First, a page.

Margaret Atwood’s The Handmaid’s Tale, published more than thirty-five years ago, remains a vibrant and troubling work of dystopian fiction that can still feel all too prescient. The Handmaid’s Tale has invaded our collective consciousness; it is a cultural force that has been adapted to television, movies, theater and even the opera. Along with Huxley’s Brave New World and Orwell’s 1984, it stands as a defining vision of a possible awful future.
In 2019, Atwood revisited Gilead, the fictional country of Handmaid’s Tale fifteen years on, in The Testaments, an impressive work in its own right. This novel won the Booker Prize, like its predecessor, and it, too, is brilliantly structured and frightfully smart. Atwood is a literary genius and an extremely intelligent writer. Her skills of perception, of reasoning, and of capturing complexity and making it resonate the the reader are extraordinary – and she does it without being clinical. That’s one of the many ways that her stories can be so chilling.
The violence and state-sponsored misogyny of Gilead do not shock in The Testaments. We have become familiar, over the decades, with its language, protocols and organized violence and repression. The complexities of real-life sexism and misogyny are more easily recognizable today as well. One need not go deep in a newspaper to read of women dehumanized, controlled and denied agency. Nor are these stories necessarily of faraway lands. Atwood’s acknowledgement of these and other changes is reflected in The Testaments plotting. Interweaving narrators and perspectives, Atwood gives great attention to questions of survival, of morality and choice, and of power. If The Handmaid’s Tale is akin to a fictional account of the rise of a patriarchal Nazi-like country and the early faces of resistance, The Testaments is reminiscent of life in Vichy France with its traitors, resistance, and the corruption that accompanies rule by fear.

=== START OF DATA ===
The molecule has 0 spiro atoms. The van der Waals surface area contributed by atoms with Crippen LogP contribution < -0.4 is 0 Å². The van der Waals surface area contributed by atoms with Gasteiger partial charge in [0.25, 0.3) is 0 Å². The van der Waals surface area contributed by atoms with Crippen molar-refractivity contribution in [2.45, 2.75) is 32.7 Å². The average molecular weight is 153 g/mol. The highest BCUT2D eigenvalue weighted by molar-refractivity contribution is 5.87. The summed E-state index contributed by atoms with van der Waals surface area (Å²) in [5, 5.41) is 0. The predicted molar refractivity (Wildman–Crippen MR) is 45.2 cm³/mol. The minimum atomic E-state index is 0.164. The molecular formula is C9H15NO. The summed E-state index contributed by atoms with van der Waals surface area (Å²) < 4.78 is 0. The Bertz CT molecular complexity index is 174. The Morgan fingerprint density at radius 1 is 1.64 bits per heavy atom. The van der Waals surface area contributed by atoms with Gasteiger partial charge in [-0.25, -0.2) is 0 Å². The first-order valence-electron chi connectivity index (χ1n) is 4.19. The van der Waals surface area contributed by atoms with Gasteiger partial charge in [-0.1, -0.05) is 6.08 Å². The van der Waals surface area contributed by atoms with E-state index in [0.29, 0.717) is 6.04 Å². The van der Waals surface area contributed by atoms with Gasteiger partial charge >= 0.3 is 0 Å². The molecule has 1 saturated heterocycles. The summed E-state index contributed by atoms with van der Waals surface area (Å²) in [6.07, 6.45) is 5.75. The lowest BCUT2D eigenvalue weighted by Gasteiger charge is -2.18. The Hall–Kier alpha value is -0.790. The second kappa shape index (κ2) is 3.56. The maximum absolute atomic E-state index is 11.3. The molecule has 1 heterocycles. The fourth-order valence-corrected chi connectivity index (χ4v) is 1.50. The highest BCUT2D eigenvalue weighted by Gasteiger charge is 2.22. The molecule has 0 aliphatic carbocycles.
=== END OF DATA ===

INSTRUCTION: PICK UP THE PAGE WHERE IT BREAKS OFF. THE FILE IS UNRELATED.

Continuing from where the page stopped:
Complicated questions of moral choice shape the novel. While we may yearn for clear cut categories of good and evil, Atwood problematizes definitions and actions. What will people do to survive in a political environment that is all about control? Die willingly or execute innocent colleagues and friends? Cultures like Gilead, or Nazi Germany, deny and twist human agency into grotesque shapes. Basic concepts of justice and fairness disappear. Darkness abounds and healthy life and relationships, which want to turn towards the sunlight and goodness, instead moves in different directions. The parallels to what is happening across the globe in our pandemic are frightening.
Atwood’s characters are carefully drawn. Their voices are distinct, their journeys independent and intertwined. The Testaments is a page-turner and a work of literature, a rare combination.
What I found most fascinating about the book is that despite its horrors and bleakness, above and beyond all the horror, Atwood still writes with hope. The Testaments paints a vivid and realistic picture of a dystopia. And yet, amid all the horror and darkness, Atwood finds small spaces for optimism, for human decency and for hope. That is a message that I very much welcome.